Selye's subsequent research in the 1950s included the experimental production of cardiac necrosis due to stress, in which direct biochemical injury to heart muscle rather than occlusion of a coronary vessel was the most important factor. He demonstrated the important influence of sodium, potassium, magnesium, and calcium in modulating this response. His results were subsequently corroborated in humans and now form the basis of various therapeutic strategies and pharmacologic approaches.
Selye's emphasis on the pituitary-adrenal cortex dominated stress research in the 1950s and 1960s, but subsequent advances led to a recognition that human responses to stress involved a vast repertoire of hormonal secretions including other pituitary and target gland hormones, the renin-angiotensin system, prostaglandins, and brain peptides such as serotonin, dopamine, melatonin, prolactin, and the endorphins.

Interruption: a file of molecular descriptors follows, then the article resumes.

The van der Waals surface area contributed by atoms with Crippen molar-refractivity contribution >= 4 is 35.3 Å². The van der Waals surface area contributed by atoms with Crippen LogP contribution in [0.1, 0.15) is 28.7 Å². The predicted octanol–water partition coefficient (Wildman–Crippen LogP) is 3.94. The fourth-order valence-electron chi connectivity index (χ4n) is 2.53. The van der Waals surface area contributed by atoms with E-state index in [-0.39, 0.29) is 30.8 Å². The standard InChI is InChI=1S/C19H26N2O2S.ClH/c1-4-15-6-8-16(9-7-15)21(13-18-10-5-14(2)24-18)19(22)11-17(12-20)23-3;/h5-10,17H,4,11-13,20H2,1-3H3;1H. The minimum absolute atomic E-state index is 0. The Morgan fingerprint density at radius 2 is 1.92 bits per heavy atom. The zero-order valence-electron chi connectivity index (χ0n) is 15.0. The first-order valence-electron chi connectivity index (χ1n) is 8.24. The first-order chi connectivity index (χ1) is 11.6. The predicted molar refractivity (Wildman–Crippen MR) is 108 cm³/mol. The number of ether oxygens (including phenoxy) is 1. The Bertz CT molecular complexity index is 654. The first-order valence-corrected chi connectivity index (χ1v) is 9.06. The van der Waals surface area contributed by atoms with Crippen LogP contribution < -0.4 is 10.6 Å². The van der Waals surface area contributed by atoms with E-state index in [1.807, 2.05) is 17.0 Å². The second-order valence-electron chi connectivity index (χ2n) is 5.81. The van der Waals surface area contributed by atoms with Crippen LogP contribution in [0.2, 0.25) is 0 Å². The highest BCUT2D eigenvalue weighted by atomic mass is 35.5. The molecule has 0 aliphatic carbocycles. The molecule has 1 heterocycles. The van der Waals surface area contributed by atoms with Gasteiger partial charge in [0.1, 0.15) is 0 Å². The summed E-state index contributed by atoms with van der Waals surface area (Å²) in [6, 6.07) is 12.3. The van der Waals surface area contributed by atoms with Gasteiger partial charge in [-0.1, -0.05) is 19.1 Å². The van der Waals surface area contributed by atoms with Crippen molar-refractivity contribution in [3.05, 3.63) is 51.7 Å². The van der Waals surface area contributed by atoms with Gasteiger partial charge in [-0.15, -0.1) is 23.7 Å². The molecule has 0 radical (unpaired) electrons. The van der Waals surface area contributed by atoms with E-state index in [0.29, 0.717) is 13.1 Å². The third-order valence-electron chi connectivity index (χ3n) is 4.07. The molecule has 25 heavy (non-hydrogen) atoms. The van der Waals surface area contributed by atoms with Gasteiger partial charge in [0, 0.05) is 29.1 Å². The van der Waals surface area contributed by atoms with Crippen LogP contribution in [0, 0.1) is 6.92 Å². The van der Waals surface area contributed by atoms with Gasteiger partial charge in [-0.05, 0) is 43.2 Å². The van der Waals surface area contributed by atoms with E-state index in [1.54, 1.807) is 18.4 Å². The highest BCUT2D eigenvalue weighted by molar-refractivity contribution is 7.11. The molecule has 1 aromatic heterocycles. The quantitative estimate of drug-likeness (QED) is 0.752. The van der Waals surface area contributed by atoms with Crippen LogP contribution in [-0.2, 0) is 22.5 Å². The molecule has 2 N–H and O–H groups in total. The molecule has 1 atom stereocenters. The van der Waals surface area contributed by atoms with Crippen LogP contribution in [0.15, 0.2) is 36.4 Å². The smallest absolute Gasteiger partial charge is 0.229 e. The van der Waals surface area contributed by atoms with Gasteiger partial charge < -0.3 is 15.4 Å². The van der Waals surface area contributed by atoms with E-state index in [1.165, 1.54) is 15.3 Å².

Attention was also being focused on central nervous system mechanisms that initiate and transmit the stress signal, with evidence suggesting that both heart rhythm and force of contraction are regulated by the same centers in the frontal cortex of the brain that stimulate sensory receptors during acute fear.
Experimental animals that would normally succumb to ventricular fibrillation due to severe psychological stress are protected if the nerve pathways from the frontal cortex to the brain are severed or temporarily blocked by freezing, and the search began for a drug that might replicate this.
Here are a half dozen of the numerous other mechanisms that link stress to coronary heart disease:
1. For those who still believe in elevated cholesterol, stress has a far greater effect than fatty foods as demonstrated in tax accountants as April 15 approaches, students on the eve of an important exam and several other studies. Stress also contributes to other risk factors such as smoking, hypertension, diabetes and obesity.